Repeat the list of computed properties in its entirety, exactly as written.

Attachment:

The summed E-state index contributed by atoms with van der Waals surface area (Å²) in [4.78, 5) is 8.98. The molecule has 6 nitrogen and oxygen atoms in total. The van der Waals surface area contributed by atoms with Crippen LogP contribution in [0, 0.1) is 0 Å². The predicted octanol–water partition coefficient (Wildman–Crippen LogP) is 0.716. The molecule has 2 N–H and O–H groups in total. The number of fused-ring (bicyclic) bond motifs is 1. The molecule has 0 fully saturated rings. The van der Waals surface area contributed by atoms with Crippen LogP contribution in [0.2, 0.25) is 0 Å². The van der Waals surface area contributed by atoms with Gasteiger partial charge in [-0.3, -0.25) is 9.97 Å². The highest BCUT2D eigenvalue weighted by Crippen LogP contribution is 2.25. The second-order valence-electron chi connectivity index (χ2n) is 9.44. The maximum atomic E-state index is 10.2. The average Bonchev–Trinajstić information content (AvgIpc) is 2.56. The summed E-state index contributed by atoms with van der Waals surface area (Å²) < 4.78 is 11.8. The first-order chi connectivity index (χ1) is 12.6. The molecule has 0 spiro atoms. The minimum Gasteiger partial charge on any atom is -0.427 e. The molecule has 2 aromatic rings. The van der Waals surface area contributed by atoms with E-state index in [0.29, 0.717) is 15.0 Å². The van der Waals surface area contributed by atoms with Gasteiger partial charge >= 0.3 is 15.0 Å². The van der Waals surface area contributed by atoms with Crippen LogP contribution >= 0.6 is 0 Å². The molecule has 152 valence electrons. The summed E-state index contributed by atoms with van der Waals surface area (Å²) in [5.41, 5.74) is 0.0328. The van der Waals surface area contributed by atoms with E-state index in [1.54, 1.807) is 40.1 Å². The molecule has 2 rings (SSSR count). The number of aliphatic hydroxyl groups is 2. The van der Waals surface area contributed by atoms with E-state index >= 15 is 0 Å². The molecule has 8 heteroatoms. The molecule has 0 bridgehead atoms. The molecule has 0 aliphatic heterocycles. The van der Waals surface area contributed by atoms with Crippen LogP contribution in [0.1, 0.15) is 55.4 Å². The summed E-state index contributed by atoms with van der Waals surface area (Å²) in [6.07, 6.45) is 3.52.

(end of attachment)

The summed E-state index contributed by atoms with van der Waals surface area (Å²) in [4.78, 5) is 8.98. The molecule has 6 nitrogen and oxygen atoms in total. The van der Waals surface area contributed by atoms with Crippen LogP contribution in [0, 0.1) is 0 Å². The predicted octanol–water partition coefficient (Wildman–Crippen LogP) is 0.716. The molecule has 2 N–H and O–H groups in total. The number of fused-ring (bicyclic) bond motifs is 1. The molecule has 0 fully saturated rings. The van der Waals surface area contributed by atoms with Crippen LogP contribution in [0.2, 0.25) is 0 Å². The van der Waals surface area contributed by atoms with Gasteiger partial charge in [-0.3, -0.25) is 9.97 Å². The highest BCUT2D eigenvalue weighted by Crippen LogP contribution is 2.25. The second-order valence-electron chi connectivity index (χ2n) is 9.44. The maximum atomic E-state index is 10.2. The average Bonchev–Trinajstić information content (AvgIpc) is 2.56. The summed E-state index contributed by atoms with van der Waals surface area (Å²) < 4.78 is 11.8. The first-order chi connectivity index (χ1) is 12.6. The molecule has 0 spiro atoms. The minimum Gasteiger partial charge on any atom is -0.427 e. The molecule has 2 aromatic rings. The van der Waals surface area contributed by atoms with E-state index in [0.29, 0.717) is 15.0 Å². The van der Waals surface area contributed by atoms with Gasteiger partial charge >= 0.3 is 15.0 Å². The van der Waals surface area contributed by atoms with Crippen LogP contribution >= 0.6 is 0 Å². The molecule has 152 valence electrons. The summed E-state index contributed by atoms with van der Waals surface area (Å²) in [5.41, 5.74) is 0.0328. The van der Waals surface area contributed by atoms with E-state index in [1.54, 1.807) is 40.1 Å². The molecule has 2 rings (SSSR count). The number of aliphatic hydroxyl groups is 2. The van der Waals surface area contributed by atoms with E-state index >= 15 is 0 Å². The molecule has 8 heteroatoms. The molecule has 0 bridgehead atoms. The molecule has 0 aliphatic heterocycles. The van der Waals surface area contributed by atoms with Crippen LogP contribution in [0.1, 0.15) is 55.4 Å². The summed E-state index contributed by atoms with van der Waals surface area (Å²) in [6.07, 6.45) is 3.52.